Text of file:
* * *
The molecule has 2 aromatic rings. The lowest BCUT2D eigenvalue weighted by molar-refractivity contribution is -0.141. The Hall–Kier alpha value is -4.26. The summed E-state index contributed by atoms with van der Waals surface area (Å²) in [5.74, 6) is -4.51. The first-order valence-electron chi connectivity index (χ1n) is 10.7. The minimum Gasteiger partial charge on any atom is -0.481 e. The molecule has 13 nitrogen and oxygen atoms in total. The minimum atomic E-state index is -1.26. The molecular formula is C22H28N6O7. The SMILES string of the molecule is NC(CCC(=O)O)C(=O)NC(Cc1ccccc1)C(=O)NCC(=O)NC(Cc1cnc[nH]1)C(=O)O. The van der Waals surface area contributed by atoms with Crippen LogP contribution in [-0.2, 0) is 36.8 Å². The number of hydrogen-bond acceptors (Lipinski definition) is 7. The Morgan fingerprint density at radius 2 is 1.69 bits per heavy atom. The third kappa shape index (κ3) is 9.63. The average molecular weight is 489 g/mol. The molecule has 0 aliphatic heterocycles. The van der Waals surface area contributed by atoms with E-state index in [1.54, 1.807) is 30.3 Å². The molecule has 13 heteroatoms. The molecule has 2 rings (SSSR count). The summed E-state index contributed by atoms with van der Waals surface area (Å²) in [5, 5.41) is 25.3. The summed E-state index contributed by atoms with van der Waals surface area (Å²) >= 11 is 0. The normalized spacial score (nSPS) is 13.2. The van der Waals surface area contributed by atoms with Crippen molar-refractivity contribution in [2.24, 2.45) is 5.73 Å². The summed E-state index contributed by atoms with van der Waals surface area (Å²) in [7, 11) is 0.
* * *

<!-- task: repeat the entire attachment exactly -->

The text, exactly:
The molecule has 2 aromatic rings. The lowest BCUT2D eigenvalue weighted by molar-refractivity contribution is -0.141. The Hall–Kier alpha value is -4.26. The summed E-state index contributed by atoms with van der Waals surface area (Å²) in [5.74, 6) is -4.51. The first-order valence-electron chi connectivity index (χ1n) is 10.7. The minimum Gasteiger partial charge on any atom is -0.481 e. The molecule has 13 nitrogen and oxygen atoms in total. The minimum atomic E-state index is -1.26. The molecular formula is C22H28N6O7. The SMILES string of the molecule is NC(CCC(=O)O)C(=O)NC(Cc1ccccc1)C(=O)NCC(=O)NC(Cc1cnc[nH]1)C(=O)O. The van der Waals surface area contributed by atoms with Crippen LogP contribution in [-0.2, 0) is 36.8 Å². The number of hydrogen-bond acceptors (Lipinski definition) is 7. The Morgan fingerprint density at radius 2 is 1.69 bits per heavy atom. The third kappa shape index (κ3) is 9.63. The average molecular weight is 489 g/mol. The molecule has 0 aliphatic heterocycles. The van der Waals surface area contributed by atoms with E-state index in [1.54, 1.807) is 30.3 Å². The molecule has 13 heteroatoms. The molecule has 2 rings (SSSR count). The summed E-state index contributed by atoms with van der Waals surface area (Å²) in [5, 5.41) is 25.3. The summed E-state index contributed by atoms with van der Waals surface area (Å²) >= 11 is 0. The normalized spacial score (nSPS) is 13.2. The van der Waals surface area contributed by atoms with Crippen molar-refractivity contribution in [2.24, 2.45) is 5.73 Å². The summed E-state index contributed by atoms with van der Waals surface area (Å²) in [7, 11) is 0.